Data_Sheet_1_Brainstem-Evoked Transcription of Defensive Genes After Spinal Cord Injury.DOCX (375.16 kB)

Data_Sheet_1_Brainstem-Evoked Transcription of Defensive Genes After Spinal Cord Injury.DOCX

Download (375.16 kB)
dataset
posted on 19.11.2019 by Walter J. Jermakowicz, Melissa M. Carballosa-Gautam, Alberto A. Vitores, Ian D. Hentall

The spinal cord after injury shows altered transcription in numerous genes. We tested in a pilot study whether the nucleus raphé magnus, a descending serotonergic brainstem region whose stimulation improves recovery after incomplete spinal cord injury (SCI), can influence these transcriptional changes. Rats received 2 h of low-frequency electrical stimulation in the raphé magnus 3 days after an impact contusion at segment T8. Comparison groups lacked injuries or activated stimulators or both. Immediately following stimulation, spinal cords were extracted, their RNA transcriptome sequenced, and differential gene expression quantified. Confirming many previous studies, injury primarily increased inflammatory and immune transcripts and decreased those related to lipid and cholesterol synthesis and neuronal signaling. Stimulation plus injury, contrasted with injury alone, caused significant changes in 43 transcripts (39 increases, 4 decreases), all protein-coding. Injury itself decreased only four of these 43 transcripts, all reversed by stimulation, and increased none of them. The non-specific 5-HT7 receptor antagonist pimozide reversed 25 of the 43 changes. Stimulation in intact rats principally caused decreases in transcripts related to oxidative phosphorylation, none of which were altered by stimulation in injury. Gene ontology (biological process) annotations comparing stimulation with either no stimulation or pimozide treatment in injured rats highlighted defense responses to lipopolysaccharides and microorganisms, and also erythrocyte development and oxygen transport (possibly yielding cellular oxidant detoxification). Connectivity maps of human orthologous genes generated in the CLUE database of perturbagen-response transcriptional signatures showed that drug classes whose effects in injured rats most closely resembled stimulation without pimozide include peroxisome proliferator-activated receptor agonists and angiotensin receptor blockers, which are reportedly beneficial in SCI. Thus the initial transcriptional response of the injured spinal cord to raphé magnus stimulation is upregulation of genes that in various ways are mostly protective, some probably located in recently arrived myeloid cells.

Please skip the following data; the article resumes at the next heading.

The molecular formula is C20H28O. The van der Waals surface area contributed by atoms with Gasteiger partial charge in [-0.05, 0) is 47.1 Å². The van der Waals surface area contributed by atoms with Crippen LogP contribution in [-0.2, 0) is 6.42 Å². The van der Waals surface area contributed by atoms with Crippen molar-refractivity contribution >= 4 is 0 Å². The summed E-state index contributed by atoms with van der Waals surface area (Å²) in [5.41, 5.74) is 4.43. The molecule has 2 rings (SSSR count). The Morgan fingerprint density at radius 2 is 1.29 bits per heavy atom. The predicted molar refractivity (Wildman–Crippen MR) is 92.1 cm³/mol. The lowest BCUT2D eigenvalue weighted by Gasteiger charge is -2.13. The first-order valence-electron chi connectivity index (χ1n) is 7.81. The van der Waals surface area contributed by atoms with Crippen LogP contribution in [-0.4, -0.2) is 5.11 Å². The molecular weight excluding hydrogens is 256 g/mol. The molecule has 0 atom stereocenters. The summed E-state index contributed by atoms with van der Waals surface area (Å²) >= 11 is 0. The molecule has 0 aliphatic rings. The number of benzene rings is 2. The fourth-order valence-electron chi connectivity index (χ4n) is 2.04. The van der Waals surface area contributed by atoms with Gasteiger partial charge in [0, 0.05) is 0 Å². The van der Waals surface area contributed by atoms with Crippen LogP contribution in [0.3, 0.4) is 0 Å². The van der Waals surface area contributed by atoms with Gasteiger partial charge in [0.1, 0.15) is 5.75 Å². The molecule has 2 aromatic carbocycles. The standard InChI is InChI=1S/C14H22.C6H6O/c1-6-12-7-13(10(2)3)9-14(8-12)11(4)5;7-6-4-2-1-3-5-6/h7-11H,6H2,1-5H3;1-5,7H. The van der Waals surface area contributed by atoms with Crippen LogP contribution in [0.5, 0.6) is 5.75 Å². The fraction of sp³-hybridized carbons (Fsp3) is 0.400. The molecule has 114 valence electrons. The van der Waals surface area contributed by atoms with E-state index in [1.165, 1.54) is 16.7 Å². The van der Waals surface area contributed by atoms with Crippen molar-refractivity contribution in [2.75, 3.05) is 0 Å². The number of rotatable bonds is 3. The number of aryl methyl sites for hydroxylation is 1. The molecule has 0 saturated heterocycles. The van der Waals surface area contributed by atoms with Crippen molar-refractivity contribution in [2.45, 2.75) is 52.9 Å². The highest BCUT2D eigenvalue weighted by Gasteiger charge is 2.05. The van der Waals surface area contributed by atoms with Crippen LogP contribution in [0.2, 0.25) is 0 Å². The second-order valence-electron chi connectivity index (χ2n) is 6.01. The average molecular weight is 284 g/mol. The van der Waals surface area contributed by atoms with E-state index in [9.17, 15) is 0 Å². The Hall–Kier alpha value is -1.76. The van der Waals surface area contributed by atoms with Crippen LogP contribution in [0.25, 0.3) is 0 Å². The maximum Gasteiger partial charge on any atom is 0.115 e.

History

References

Licence

Exports